At Cooper he met Teddy Mayer, who had come to Europe to manage the driving career of his brother Timmy. McLaren was just 26, and he decided the right time had come (and the right people had appeared) to form his own racing team. But Timmy was killed in a racing accident in February 1964, and Teddy went back home to become a Philadelphia lawyer. For two months. Then Teddy returned to London, and he and McLaren revived the dream.
McLaren's keenest interest had always been sports cars, and up to 1967 his biggest successes had come in the hefty, lumbering Ford Mark II and Mark IV endurance cars that he and the late Ken Miles tested before Ford's assaults on Le Mans. McLaren and Chris Amon, still another New Zealander, won the 1966 Le Mans in a Mark II and, with Mario Andretti, Bruce took the Sebring 12 Hours the following spring in a Mark IV. He had also chosen to continue in Grand Prix racing, but his effort there was something less than sensational. After leaving Cooper he first came out with a McLaren chassis powered by a cut-down version of the highly successful Ford Indianapolis engine, but the combination simply did not work. Last year he switched to a BRM engine, and that power plant was too sluggish to make him competitive.
Having no incentive to work the clock around on the lagging Grand Prix car, McLaren devoted himself to the Can-Am racers. Hulme had followed McLaren to England a year later on the same Driver to Europe scholarship and, like McLaren, had become involved in Ford's Le Mans effort. In the disputed 1966 Le Mans finish, when McLaren drove across the line abreast of a sister Mark II, the man in the second car was Hulme (who was co-driving with Miles). McLaren grabbed Hulme for his No. 2 Can-Am car. To round out the team, late last year McLaren signed on Phil Kerr—a boyhood friend and former manager of the Brabham team—to coordinate Bruce's Grand Prix program. At about the same time Denny let it be known that he would give up his world champion Brabham car and switch to McLaren for the 1968 Grand Prix season.
The McLaren touch now began to cure the ills of the GP cars. After the 1967 BRM debacle Mayer wheedled London's Cosworth shop, which beefs up English Ford engines for Grand Prix racing and has been eminently successful doing it, into selling McLaren a few. McLaren promptly lucked into victory in the Belgian Grand Prix when Jackie Stewart's Matra ran out of gas at the start of the last lap, and then Hulme won both the Italian and Canadian Grand Prix in the space of 15 days last month. With one race left, in Mexico City on November 3, Hulme trails the leader, Graham Hill, by only six points and has a fair chance of repeating as the champion.
At least in his own world the invisible man had acquired some substance. "The team doesn't mind working hard, because they know Bruce works as hard as any of them," Kerr says. "He runs the team, make no mistake about that, but he's not like a little Caesar. He has set very high personal, moral and ethical standards, and I think everybody respects him for it."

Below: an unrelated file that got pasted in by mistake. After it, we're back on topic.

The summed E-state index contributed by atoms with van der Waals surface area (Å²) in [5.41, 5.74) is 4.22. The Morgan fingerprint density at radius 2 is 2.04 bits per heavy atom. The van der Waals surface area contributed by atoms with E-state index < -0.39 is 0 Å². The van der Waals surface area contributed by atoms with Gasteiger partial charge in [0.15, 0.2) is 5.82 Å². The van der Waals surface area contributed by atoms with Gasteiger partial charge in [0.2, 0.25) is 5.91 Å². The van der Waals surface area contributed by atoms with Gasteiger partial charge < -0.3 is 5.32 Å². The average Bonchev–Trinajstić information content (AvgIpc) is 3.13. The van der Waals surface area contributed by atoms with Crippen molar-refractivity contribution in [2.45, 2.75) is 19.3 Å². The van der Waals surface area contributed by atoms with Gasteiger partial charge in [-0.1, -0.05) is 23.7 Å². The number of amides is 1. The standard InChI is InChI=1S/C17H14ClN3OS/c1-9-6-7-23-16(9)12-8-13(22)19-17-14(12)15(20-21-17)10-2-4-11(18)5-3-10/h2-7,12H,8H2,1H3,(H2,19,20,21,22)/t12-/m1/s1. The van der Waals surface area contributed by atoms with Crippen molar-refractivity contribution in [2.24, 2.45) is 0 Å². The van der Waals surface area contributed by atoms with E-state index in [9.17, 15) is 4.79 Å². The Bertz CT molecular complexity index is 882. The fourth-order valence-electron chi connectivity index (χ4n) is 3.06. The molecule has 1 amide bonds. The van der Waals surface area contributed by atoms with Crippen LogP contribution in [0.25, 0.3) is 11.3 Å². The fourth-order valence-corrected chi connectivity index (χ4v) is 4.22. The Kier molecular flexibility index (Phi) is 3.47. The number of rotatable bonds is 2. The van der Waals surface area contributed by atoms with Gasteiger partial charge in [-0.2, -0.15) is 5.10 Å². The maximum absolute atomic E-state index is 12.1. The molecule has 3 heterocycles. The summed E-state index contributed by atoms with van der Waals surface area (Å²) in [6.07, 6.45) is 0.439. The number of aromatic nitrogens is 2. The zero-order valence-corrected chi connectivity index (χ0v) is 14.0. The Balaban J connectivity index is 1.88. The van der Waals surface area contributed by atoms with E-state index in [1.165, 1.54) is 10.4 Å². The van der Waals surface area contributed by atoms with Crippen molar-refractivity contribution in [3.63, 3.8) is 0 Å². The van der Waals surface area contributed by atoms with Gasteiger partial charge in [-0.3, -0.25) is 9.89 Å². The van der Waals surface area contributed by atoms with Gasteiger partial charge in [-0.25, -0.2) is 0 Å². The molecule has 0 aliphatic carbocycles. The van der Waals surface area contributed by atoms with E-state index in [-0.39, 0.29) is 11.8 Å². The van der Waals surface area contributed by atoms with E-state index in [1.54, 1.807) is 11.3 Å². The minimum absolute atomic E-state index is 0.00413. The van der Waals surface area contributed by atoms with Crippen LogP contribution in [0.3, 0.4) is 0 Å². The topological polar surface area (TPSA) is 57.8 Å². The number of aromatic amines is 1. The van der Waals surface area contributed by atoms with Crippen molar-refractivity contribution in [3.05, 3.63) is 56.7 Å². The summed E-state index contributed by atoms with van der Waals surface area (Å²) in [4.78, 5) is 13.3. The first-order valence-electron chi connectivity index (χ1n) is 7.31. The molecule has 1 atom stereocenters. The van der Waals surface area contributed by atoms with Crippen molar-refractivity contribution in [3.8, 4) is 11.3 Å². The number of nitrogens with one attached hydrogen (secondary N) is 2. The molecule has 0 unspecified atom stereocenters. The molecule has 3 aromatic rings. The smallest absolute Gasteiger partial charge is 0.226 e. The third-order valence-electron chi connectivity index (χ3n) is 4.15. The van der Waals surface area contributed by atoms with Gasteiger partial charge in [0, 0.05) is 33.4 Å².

Building a racing car is, like politics, the art of the practical, and McLaren never lets the team forget his guiding mottoes. The first is BE THERE, which means it is no good to be ready to race at 2:05 if the race starts at 2. The second is FINISH, and the third, BE COMPETITIVE. Their order is significant.
"Ferrari [which was supposed to have a 6.2-liter Can-Am car ready a month ago] has probably got the fastest car," says Mayer, "but where is it?"
"When you're building or testing you need answers quickly," McLaren says, "and you don't need a computer to tell you what size nut to use. A good mechanic can do that." Computers and wind tunnels can provide guidelines, but nobody has yet built a device that can measure all the stresses a car's suspension encounters when it hits a bump in the middle of a 120-mph turn anywhere from 50 to 150 times in the space of two hours. A racing car is also a complex bundle of compromises. Beyond a point, if you gain speed reliability suffers; if you make the car stronger inevitably you must add weight and thus lose speed. Considering all the parts in an automobile, the combinations and permutations are endless. Thus radical changes in racing cars in recent years have been few—the great swing from front-to rear-mounted engines, the adoption of monocoque(frameless) chassis, Jim Hall's experiments with an automatic transmission and a wing high above the rear wheels. And the main goal of any racing team has got to be to work within the limits that are imposed by the availability of money (McLaren is bankrolled largely by Goodyear), the availability of engines and, finally, the nature of the chassis.
Jim Hall has said many times, "McLaren builds an unremarkable car very remarkably."
McLaren himself says, "I'm not an innovator, although I'm willing to try things now that I might not have considered three years ago, simply because I have more confidence in myself."